06/04/2008 11:35 PM
Tip #2: understanding io-media configuration files
Even though io-media's default configuration parameters are often sufficient, knowing what they are and how they can be
changed may be useful. Some of the default values are the result of an attempt to find a reasonable balance between
conflicting requirements, such as memory versus speed, and of course someone who knows the exact design and requirements
of the particular target system has a good chance of coming up with an even better balance.
This article (let's admit it: it's more than a mere "tip"!) is just a general introduction that does not try to describe
all the details of all the settings. Instead, its aim is to explain enough of the syntax and architecture to help you
read io-media configuration files, make guesses about the purpose of the various settings you find there, and ask
relevant questions in forums such as this.
Chapter 1: "It's a file, even when it isn't."
At startup, io-media always parses a configuration file. This is true even when there is no configuration file. When
there's no real file, io-media parses the contents of a file that was generated at build time, then turned into a C
character array, and compiled into the executable. The actual file may not exist any more, but what io-media parses is
a literal copy of its contents, including newline characters and tabs and comments and so on; only a very tiny portion
of io-media knows that the lines of text are coming from a string built into the executable rather than from a real file
in the filesystem.
The advantage of this is that you can ask io-media for a copy of those contents. If you run io-media with the -C option
, it will write its default configuration to standard output and then exit. That's a great way to produce the initial
version of a configuration file that you will then modify according to your needs - it's better than copying it from the
documentation, because it's guaranteed to work even if the io-media you're running is not exactly the version that you
have documentation for, or if there is a new setting that was added just before the release, and the only place we
managed to mention it in the documentation is in a release note.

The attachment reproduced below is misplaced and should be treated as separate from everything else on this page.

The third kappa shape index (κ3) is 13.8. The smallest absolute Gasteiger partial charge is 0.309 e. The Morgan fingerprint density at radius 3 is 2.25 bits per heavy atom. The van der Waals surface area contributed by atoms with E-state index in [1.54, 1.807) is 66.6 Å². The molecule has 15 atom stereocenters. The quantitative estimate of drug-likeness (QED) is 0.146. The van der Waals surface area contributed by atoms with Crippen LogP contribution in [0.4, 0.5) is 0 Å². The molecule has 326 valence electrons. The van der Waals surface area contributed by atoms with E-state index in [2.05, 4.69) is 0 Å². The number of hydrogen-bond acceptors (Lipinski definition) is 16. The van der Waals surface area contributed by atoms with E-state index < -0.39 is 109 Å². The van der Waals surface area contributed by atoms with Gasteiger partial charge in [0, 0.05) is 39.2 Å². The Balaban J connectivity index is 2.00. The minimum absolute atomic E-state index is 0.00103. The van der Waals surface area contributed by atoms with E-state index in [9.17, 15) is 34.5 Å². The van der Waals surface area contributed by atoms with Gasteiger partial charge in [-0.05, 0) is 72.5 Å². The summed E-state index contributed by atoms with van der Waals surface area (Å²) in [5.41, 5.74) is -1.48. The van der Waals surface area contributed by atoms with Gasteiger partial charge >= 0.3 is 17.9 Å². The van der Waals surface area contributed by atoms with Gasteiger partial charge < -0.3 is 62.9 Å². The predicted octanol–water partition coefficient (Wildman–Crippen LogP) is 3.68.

Once you have generated a real configuration file, you can ask io-media to use it instead of its built-in default:
# io-media-generic -C > /etc/iomedia.cfg -- this creates the file
# io-media-generic -c /etc/iomedia.cfg -- and this starts io-media for real
Chapter 2: "It's more like XML than it looks."
The configuration file has a hierarchical structure modelled after XML, with "elements" that have "attributes" and other
elements as "children". Just like in XML, the order of attributes of an element doesn't matter but the order of its
children might. But unlike in XML, there is no such thing as "character data" between "tags"; there's not really such a
thing as "tags", either - as you will easily notice, the syntax is completely different from XML.
First of all, the syntax is very line-oriented. Instead of tags in angle brackets, it uses curly braces to delimit
elements, and allows child elements and attributes to be mixed together in any order. (XML wants attributes to be
inside the opening tag but children outside of it - but here we don't have "tags".) Each attribute must occupy its own
line. Comments are allowed too, but they look like shell comments - they start at a # character and extend to the end
of the line. Comments are *not* recognized in a line that defines an attribute - all the characters between the = sign
and the end of line, less any leading and trailing whitespace, are considered to be the value of the attribute. The
only exception is that if the first of those characters is a single or double quote, then the last must be the same kind
of a quote, and both are stripped away. You can use quotes for aesthetic purposes, or to define an attribute whose
value is a zero-length string or starts or ends with a whitespace or a quote...
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